DEFINING your life as BS (before stroke) or AS (after stroke)!

Do you, or someone else DEFINE every stage of your life now as BS (Before Stroke – fits perfectly, huh?) or AS (After stroke)?  Example:  “Oh, BS we use to hike and do all types of outdoor stuff!”  Or, “AS she doesn’t like that anymore!”?

I am finding that as time goes by, these “Defining Moments” happen less and less, or maybe I’m ignoring the outside comments?  I try hard not to define my life by BS/AS, but it can be hard.  Especially when it comes to not being able (yet) to things you used to do well with family and friends.

One thing struck me the other day:  We had a 2 year anniversary sale at the the White Dove Thrift Shoppe where I work.  I realized later that day, that not once did I think about it in terms of my stroke.  I used to.  I would always associate the store with my stroke in terms of progress.

Now, the store is an entire separate entity.  I find my stroke is not an issue anymore (most of the time).  In fact, the other day, one of my co-workers was telling a new volunteer about my stroke.  I found it felt odd.  Like they were talking about someone else.

That night I realized that as I progress, my world of BS & AS are widening.  I can talk about my stroke.  I can laugh when I have “one of those days or moments”.  But I am not defining every moment, every activity with BS or AS!

Feeling Great On New Medicine For My Spasticity!

I’ve been on Baclofen for three years now since my stroke, for my night-time spasticity with very little success.  Yes, it helped…..mildly.  But even at the highest tablet dose, I was still waking up 4-5 times a night with my right leg & arm in spasms!

I didn’t want to add another, stronger medicine, to the others I’m already taking.

So, on my last visit, after telling my doctor again that the Baclofen wasn’t really working, and I was exhausted from not getting enough sleep, we decided to try another medicine:  REQUIP.  This is a med used for muscle spasms, mostly with Parkinson’s patients.

I was ready to try anything.  So for the last 2 weeks, I’ve been lowering my dose of Baclofen, while slowly introducing the Requip.

The last three nights, I’ve  taken 1 Baclofen (vs 4) and 3 Reqiuip.  And I am so excited to report it’s working great!!!!

The last three days, as the Requip was slowly upped and the Baclofen was taken down to 1, I’ve felt more alert, more “my old self”, with more energy and ready to “get moving”.  Best of all?  I am sleeping thru the night with no painful spasms during the night!

The folks I work with have even commented on the difference in my alertness, energy, and mood.

I’m keeping my fingers crossed that my body doesn’t throw a whammy in there and get used to the med and start spasming again, but for now, I’m HAPPY!

As always, it’s up to the patient to SPEAK UP, SPEAK OUT, and MAKE THE DOCTOR listen!  If your meds, your therapy, your treatment, aren’t working, don’t just “go along”, assuming there’s nothing else.

Today, for now, I’m almost pain-free, sleeping great, and raring to go during the day, all because I didn’t give up and I spoke up!

It’s not ALL thorns. Roses DO APPEAR!

After yesterday’s “spasticity” battle, I realized that I forgot to share some exciting news:  I GOT A JOB!

If you’ve read one of my older posts, Volunteering helps me concentrate on helping others!, you’ll know that I have been volunteering at a thrift store run by a great non-profit here in Arizona called Hospice of the Valley.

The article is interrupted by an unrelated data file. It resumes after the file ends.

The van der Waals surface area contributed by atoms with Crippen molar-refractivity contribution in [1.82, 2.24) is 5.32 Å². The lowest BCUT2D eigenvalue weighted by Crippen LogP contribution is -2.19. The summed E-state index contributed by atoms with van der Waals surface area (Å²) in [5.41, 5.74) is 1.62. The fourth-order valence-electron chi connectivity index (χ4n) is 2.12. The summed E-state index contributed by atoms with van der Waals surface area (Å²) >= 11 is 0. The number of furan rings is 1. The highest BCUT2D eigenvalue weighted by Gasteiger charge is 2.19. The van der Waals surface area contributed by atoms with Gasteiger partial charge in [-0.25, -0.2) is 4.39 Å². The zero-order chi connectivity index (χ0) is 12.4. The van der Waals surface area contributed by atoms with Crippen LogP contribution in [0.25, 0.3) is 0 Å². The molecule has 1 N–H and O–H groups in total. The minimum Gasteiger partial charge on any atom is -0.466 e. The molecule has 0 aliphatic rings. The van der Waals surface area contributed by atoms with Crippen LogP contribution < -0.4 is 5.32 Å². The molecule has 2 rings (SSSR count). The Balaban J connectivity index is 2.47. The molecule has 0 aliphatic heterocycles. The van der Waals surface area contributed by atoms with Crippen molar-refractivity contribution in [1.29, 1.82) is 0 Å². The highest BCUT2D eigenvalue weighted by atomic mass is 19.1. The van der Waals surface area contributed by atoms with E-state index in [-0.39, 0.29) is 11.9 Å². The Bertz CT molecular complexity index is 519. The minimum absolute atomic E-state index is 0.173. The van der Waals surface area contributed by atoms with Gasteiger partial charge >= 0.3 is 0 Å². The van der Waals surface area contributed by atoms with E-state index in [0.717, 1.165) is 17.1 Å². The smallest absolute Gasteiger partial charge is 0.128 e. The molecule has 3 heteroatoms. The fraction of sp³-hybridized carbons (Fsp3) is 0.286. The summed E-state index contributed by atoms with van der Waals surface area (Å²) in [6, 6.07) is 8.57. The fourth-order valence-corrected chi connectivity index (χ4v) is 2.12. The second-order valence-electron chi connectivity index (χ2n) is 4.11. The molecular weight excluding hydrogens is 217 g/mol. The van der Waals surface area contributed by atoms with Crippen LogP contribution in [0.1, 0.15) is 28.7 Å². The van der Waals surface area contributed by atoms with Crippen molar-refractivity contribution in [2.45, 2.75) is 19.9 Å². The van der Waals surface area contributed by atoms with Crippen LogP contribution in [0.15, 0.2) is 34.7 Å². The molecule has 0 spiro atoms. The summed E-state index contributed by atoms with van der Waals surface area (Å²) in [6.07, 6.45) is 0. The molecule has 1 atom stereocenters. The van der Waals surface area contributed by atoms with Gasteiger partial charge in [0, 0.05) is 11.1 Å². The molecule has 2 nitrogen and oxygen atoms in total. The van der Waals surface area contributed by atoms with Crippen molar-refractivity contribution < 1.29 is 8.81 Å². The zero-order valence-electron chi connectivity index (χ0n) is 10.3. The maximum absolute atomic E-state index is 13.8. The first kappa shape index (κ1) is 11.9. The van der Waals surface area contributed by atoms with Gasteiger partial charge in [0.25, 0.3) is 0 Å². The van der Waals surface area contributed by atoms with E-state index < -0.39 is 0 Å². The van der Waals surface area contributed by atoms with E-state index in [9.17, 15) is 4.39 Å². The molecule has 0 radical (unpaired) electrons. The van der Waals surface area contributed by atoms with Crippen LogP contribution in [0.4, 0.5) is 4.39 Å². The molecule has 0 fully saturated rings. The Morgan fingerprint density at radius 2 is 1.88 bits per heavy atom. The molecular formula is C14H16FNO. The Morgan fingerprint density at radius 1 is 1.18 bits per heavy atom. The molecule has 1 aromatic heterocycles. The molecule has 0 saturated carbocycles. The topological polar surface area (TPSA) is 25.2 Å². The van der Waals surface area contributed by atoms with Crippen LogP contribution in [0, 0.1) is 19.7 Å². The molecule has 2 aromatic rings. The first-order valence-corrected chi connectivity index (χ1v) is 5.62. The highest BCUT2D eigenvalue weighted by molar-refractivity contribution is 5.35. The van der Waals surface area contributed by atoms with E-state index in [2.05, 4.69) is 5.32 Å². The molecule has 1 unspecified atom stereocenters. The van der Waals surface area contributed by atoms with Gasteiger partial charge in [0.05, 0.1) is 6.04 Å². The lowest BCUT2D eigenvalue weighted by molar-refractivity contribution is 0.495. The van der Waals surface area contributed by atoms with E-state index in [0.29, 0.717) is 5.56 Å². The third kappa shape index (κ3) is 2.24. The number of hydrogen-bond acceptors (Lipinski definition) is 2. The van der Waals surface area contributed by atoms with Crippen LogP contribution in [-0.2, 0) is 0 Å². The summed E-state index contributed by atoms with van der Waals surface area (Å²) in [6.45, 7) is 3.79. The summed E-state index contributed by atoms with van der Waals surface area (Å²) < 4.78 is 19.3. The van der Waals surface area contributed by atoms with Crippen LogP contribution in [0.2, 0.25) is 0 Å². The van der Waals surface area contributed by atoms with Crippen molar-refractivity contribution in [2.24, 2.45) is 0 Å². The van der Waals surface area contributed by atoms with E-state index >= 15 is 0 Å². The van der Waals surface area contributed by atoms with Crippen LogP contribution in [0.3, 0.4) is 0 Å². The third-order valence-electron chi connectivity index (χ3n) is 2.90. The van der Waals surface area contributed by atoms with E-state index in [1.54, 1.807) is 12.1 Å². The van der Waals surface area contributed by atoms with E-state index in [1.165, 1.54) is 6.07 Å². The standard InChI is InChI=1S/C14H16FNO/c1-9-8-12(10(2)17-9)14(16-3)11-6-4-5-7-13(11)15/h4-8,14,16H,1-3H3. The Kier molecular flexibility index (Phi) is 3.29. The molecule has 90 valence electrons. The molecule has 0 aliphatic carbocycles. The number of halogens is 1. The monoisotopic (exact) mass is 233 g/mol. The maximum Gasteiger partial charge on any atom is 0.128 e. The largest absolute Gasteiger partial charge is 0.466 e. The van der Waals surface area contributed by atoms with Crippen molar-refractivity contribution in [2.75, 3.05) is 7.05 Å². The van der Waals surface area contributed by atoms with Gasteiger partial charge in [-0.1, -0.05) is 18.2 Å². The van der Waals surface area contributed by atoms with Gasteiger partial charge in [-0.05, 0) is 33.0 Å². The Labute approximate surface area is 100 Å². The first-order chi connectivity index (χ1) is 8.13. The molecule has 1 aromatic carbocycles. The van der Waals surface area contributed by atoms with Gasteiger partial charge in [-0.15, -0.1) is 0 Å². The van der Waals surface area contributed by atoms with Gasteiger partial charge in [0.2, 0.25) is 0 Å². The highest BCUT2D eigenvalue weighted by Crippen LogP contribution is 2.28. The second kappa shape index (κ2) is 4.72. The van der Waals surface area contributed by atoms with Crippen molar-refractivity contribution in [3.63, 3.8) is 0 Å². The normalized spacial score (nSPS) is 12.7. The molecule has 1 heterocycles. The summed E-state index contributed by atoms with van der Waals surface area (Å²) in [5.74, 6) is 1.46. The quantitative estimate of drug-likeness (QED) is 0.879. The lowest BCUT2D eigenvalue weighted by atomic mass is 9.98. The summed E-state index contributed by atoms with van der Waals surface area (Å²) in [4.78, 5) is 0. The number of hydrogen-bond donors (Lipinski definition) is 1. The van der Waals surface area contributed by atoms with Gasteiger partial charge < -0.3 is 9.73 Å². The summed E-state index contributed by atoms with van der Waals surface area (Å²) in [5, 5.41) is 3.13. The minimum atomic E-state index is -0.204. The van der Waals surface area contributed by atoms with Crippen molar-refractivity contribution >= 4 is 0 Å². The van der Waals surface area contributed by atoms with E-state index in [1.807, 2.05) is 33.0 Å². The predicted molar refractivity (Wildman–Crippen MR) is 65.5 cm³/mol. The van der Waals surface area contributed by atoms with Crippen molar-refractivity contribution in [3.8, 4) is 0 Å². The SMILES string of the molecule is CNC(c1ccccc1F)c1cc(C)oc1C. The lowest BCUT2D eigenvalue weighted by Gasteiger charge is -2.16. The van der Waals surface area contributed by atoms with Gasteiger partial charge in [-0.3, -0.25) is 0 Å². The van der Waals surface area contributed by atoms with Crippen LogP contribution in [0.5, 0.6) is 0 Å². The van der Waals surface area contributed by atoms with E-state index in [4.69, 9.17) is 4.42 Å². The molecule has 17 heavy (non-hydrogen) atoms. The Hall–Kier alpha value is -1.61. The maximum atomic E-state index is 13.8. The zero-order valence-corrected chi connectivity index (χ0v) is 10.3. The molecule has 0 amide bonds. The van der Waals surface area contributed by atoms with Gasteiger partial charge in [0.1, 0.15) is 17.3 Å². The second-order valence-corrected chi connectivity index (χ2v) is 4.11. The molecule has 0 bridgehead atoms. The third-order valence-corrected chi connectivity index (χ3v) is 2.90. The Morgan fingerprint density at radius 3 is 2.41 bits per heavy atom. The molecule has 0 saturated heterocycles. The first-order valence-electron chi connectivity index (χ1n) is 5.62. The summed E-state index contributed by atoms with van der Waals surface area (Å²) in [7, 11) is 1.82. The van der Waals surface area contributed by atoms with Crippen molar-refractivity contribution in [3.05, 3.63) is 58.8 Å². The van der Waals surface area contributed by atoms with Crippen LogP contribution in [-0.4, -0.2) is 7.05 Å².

Volunteering gave me the “boost” I needed to step out of my self-imposed cage.  Without the pressure of having a paying position, I was able to “test the waters” back out in the world.

The store opened in May of 2013, 14 months after my stroke.  At that time, I still had a lot of trouble concentrating, holding conversations, and understanding instructions.  Working more than 4 hours a day was exhausting.  But I steadily improved. And I LOVED working again.

Today, I am ECSTATIC to announce:  I HAVE BEEN HIRED as a permanent cashier for the store!   I will be working 25 hours a week.  And I will be once again: BRINGING HOME A PAYCHECK!  singlewoohoo

Volunteering enabled me to slowly integrate myself back into the business world without the fear of being fired or let go because of my disabilities.

I start my employment (vs volunteer) hours next week!  I am excited to be an actual employee again, bringing home a check to help with the bills.  It will feel great to know that in this small way, my husband will be able to relax a little knowing he’s not the sole provider.

If you take anything away from reading this post (other than my obvious joy), please let it be this:  If you are not ready to get back into the working world, please consider volunteering.  I had never volunteered before, and I tell people that volunteering, for me, was just as important, or maybe more so, than my weekly visits to my speech therapist, my PT and my OT.

I was able to get out there without the fear that if I was having a bad day and couldn’t go in, I wouldn’t be fired or let anyone down.  They understood and there was no pressure.  On days when I “wasn’t up to par”, but still went in, they gave me jobs that met my abilities for the day.  There was always “something” I could do.

I have a new job because I stepped outside my comfort zone and gave it a try!

Not Just For Kids (Gadgets geared for kids that work for disabled)!

I got my Christmas present early this year, on Black Friday, a new tablet with a 10″ screen!  For some, this seems like a small TV.  But, for me, with my bad eyesight, it’s a way for me to enjoy technology.

But, I was extremely leery about using it because the tablet itself is very thin & slippery.  My grip is not the greatest, and I was constantly worried about dropping it.

So I went on the hunt for a case.  It had to be durable.  It had to be a bright color, so I could find it (our tables are black) easily.  And, it had to have a material that gave me “grip”.